A common reason for this is because they have pushed the edits too far, more than the sky can handle. A simple solution is the mask out the sky and only edit the landscape, cityscape, or whichever part of the image is less susceptible to forming artifacts.
If the sky is already beautiful, or doesn’t need much editing, why not separate it from the subject and then make lighter edits to the sky? Seems like a logical solution to me.
5. Blur a Background
Blurring out a background can be a preferable choice should you want to de-focus distracting elements and direct the eye more towards the subject in focus.
The image below was taken with a cell phone and I did not have entire control over the depth of field. Preferably I’d like the background to be more out of focus and the recycle bin to be less detectable.
I therefore extracted the sunflower from its background using Topaz ReMask 4.
Once the flower was extracted, I then brought the background (original) image into Topaz Lens Effects, which contains several blur options including selective bokeh, tilt-shift and creative blur. For a quick background blur, I applied a tilt-shift blur as shown, focusing specifically on the right side of the image.
Back in Photoshop, I added a vector mask to the layer. I then inverted the mask (ctrl/cmd + I) and then used the brush tool (B) to paint in the blur on the right side of the image, and at a lighter opacity to the left side.
When painting in the effect, you’ll see white appear in the vector mask in your layers panel. Just remember, white = keep & black = remove. So the white brush will be painting in the blur effect, while the black section of the mask will remove the effect.
To toggle between the white (keep) brush and black (remove) brush, simply press the X key. With a brush at a reduced opacity you can make the blur as strong or light as you’d like.
6. Remove Smoke from Fireworks
Topaz user Sheila Kimmel recently sent a request to our customer support account, asking how to remove the heavy smoke in her fireworks image using masking software.
New to this type of editing technique, I decided to bring the image into Topaz ReMask to isolate the fireworks and then use the clone stamp tool in Photoshop to blend in the pure black sky into the smoke.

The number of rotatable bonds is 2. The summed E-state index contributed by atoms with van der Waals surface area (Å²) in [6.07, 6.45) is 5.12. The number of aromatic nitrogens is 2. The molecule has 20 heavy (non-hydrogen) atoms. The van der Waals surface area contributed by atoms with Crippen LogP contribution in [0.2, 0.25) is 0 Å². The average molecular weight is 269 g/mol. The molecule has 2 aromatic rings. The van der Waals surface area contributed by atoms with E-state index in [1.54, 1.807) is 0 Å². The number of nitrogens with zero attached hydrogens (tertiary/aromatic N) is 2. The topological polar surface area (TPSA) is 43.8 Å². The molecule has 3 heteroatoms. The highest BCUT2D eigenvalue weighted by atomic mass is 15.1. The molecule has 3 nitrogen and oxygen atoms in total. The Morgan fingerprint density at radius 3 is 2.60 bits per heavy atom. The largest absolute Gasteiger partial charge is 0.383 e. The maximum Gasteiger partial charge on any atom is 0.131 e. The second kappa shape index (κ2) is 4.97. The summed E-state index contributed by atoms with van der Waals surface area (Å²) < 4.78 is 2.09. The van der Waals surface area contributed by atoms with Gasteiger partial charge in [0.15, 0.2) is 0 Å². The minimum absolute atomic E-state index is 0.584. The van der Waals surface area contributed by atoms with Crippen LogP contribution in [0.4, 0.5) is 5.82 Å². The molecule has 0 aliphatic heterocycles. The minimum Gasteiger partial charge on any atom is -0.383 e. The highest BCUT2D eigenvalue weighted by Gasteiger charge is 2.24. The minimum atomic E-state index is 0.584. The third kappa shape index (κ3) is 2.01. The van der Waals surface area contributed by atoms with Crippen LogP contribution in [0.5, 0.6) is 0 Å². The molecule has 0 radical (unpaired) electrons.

Here’s what I did in ReMask using the Blue Primary brush to create an outline and then the red fill tool to fill in the background (cut).
I then made a few refinements and reduced the mask’s hardness.
After pressing OK to bring this selection back to a new layer in Photoshop, I then duplicated the original background layer.
With the background layer selected, I then used the Clone Stamp tool (shortcut key: S) to clone sections of the pure black sky in the right side of the image (hold down option/alt key to sample) and stamp it to the other side. Be sure to reduce the opacity of the clone stamp brush, especially around the edges of the fireworks.
You can then use other available tools in Photoshop to help the masked layer blend in better…such as the blur, smudge, burn and dodge tools.
Although not perfect, hopefully you get the general idea of how masking software can be used help remove smoke or other distracting elements.
7. Center a Subject
Rather than sacrificing your background by cropping it to center a subject, use masking software to extract it and place it somewhere else. Professional stock and travel photographer Scott Stulberg demonstrates this process with his two images below:
Stulberg explains, “I think it’s a pretty cool way to show ReMask being used in a different way. She jumped on the left but I wanted her centered. ReMask was what did it!”
8. Portraiture, Sports, and Wedding Photography
We often receive many requests from portrait photographers who wish to extract their subject from a background and place them somewhere new.
In the particular example below, Topaz user Randy Soop was have difficulty extracting the image he took of a ballerina from the background, especially in the tutu:
Using the available tools in Topaz ReMask, we were able to extract the ballerina and her tutu. For transparent objects like this, ReMask contains a brush called the Transparency brush, created specifically for this difficult task.
As you can see below, the basic/primary blue brush was used to outline the ballerina and the background filled with red. For the transparent tutu, the Transparency brush was used, where the blackest part of the tutu was sampled with green (keep) and the background was then sampled with red (cut). Further refinements were made to perfect the mask.
See other examples of how masking software has been used for sports, wedding and portraiture below:
And there you have it!
Software found here: Topaz ReMask 5
Like This Article?
Don't Miss The Next One!
Join over 100,000 photographers of all experience levels who receive our free photography tips and articles to stay current: